|Publication number||US5101980 A|
|Application number||US 07/595,618|
|Publication date||Apr 7, 1992|
|Filing date||Oct 11, 1990|
|Priority date||Oct 11, 1990|
|Also published as||CA2093640A1, CA2093640C, DE69123596D1, DE69123596T2, EP0552250A1, EP0552250A4, EP0552250B1, WO1992006785A1|
|Publication number||07595618, 595618, US 5101980 A, US 5101980A, US-A-5101980, US5101980 A, US5101980A|
|Inventors||Bo R. Arvidson|
|Original Assignee||Arvidson Bo R|
|Export Citation||BiBTeX, EndNote, RefMan|
|Patent Citations (6), Referenced by (24), Classifications (16), Legal Events (6)|
|External Links: USPTO, USPTO Assignment, Espacenet|
The present invention broadly concerns material separators of the type employing a magnetic roller to separate materials into magnetic and non-magnetic components. In particular, though, the present invention relates to conveyor belt assemblies used in conjunction with such magnetic roller separators and belt tracking techniques corresponding to these conveyor belt assemblies.
A processing step of separating a conglomerate materials into various components has proved highly valuable in modern industrial processes. Many different separation techniques have been utilized in the past with these techniques relying on differing characteristics of the components, such as size, weight, specific gravity and the like, which constitute the material. It has long been recognized in certain industrial processes that the separation of a particulate material into magnetic and non-magnetic components has particular utility. Among various magnetic separation apparatus is that known as the high-intensity magnetic roll separator, and this separator has particular applications in the dry separations of particulate materials.
Typically, magnetic roll separators are configured to have a cylindrical magnetic roller located at a downstream end, a cylindrical idler roller located at an upstream end and a relatively thin conveyor belt encircling the magnetic roller and the idler roller. Material to be separated is deposited in an upper conveying portion of the belt at an upstream end so that it is advanced towards the downstream and is discharged as the conveyor belt moves around the magnetic roller. Magnetic components are attracted to the magnetic roller and thus have a different discharge trajectory than non-magnetic components as the various particles leave the conveyor belt at the discharge region associated with the magnetic roller. The difference in discharge trajectories results from the fact that non-magnetic components are affected only by a gravitational force and the "centrifugal force" while magnetic components are subjected not only to "centrifugal" and gravitational force but also to the magnetic force attracting the particulate material to the magnetic roller. This magnetic attraction causes the magnetic components to "cling" to the conveyor belt adjacent the magnetic roller for a slightly longer period of time than the non-magnetic components as the conveyor belt advances around the magnetic roller. The discharge component streams may accordingly be collected in a collection bin provided with suitably positioned deflectors to separate the different streams of particles. This procedure may be repeated over multiple stages to obtain an increasingly refined product.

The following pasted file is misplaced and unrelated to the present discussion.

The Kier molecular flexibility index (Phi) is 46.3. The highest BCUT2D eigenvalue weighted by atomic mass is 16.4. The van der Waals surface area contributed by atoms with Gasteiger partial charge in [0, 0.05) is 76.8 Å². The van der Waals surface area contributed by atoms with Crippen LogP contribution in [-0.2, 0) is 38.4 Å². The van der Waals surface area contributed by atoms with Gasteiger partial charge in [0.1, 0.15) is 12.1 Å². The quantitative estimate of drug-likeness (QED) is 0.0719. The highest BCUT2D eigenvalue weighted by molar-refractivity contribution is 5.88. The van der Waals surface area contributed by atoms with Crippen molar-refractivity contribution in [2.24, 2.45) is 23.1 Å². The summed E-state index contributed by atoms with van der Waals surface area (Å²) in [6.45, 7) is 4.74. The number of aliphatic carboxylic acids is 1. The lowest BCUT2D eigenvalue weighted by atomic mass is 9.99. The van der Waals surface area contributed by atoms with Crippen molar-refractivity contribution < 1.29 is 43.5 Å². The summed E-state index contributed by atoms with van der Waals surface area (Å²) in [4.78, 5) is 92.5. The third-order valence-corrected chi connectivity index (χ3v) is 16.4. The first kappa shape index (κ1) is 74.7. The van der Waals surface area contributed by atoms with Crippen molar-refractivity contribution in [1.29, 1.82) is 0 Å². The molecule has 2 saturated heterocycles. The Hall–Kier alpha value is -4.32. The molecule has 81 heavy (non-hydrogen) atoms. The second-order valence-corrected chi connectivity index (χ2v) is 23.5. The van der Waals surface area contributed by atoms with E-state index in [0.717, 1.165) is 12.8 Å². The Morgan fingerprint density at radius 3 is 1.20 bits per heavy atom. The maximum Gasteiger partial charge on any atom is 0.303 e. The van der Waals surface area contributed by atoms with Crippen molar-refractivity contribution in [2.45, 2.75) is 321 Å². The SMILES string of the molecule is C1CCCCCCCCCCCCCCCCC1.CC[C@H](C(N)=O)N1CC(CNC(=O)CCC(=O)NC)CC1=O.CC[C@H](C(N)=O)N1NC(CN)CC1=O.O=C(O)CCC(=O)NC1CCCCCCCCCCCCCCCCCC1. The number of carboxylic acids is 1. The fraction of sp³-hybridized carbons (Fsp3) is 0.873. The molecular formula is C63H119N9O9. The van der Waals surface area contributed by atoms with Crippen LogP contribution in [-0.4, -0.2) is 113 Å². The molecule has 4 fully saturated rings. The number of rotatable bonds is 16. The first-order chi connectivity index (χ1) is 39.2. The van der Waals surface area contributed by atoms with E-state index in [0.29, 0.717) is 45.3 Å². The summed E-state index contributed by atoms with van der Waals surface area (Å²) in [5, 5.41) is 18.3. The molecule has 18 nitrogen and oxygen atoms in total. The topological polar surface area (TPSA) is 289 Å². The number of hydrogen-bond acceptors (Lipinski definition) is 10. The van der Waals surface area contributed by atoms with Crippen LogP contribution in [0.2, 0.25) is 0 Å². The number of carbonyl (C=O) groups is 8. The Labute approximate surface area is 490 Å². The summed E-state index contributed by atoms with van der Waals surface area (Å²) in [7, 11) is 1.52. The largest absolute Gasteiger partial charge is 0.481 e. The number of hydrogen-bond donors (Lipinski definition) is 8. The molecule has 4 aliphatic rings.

One problem that has confronted magnetic roll separators, however, is conveyor belt drift as the conveyor belt tracks around the pair of rollers. This belt tracking difficulty encountered with magnetic roll separators stems from the fact that the length of the rollers are long relative to the distance of separation between the magnetic roller and the idler roller (the "roller distance"). This fact, coupled with the need for relatively thin belts necessary to achieve strong effective magnetic forces, militates against incorporation of conventional belt tracking systems with magnetic roll separators. For example, the use of shaped rollers, either crowned or convex, is inappropriate since the roller distance must be substantially increased so that it is much greater than desired from an optimum configuration for materials processing. This limits the separator capacity due to the maximum load limit on the belt to avoid excessive sagging. Further, the thin conveyor belts used for magnetic roller separation are constructed of materials such as KevlarŪ (a trademark of the DuPont Corporation) fabric, in order to have substantial strength while keeping the belt thin. These belt fabrics have relatively small elasticity which limits the advantages of configured rollers. Accordingly, magnetic roll separators that employ configured rollers either operate with thick belts or operate with less than optimum processing capacity.
Another conventional belt tracking technique utilizes mechanical guides to confine the conveyor belt in a desired tracking path. A major disadvantage, here, is the susceptibility of the conveyor belts to failure due to stress caused by the mechanical guides, such as pins, studs, guiderails and the like. In order to reduce belt failure, the thickness of the belts are increased which again results in reduced performance of the separation since the magnetic force decreases proportionally with an increase in the thickness of the belt.
Accordingly, there remains a need for improved belt tracking structure which simultaneously allows the use of a relatively thin belt having a short roller distance and which system minimizes the stress placed on the belt during operation.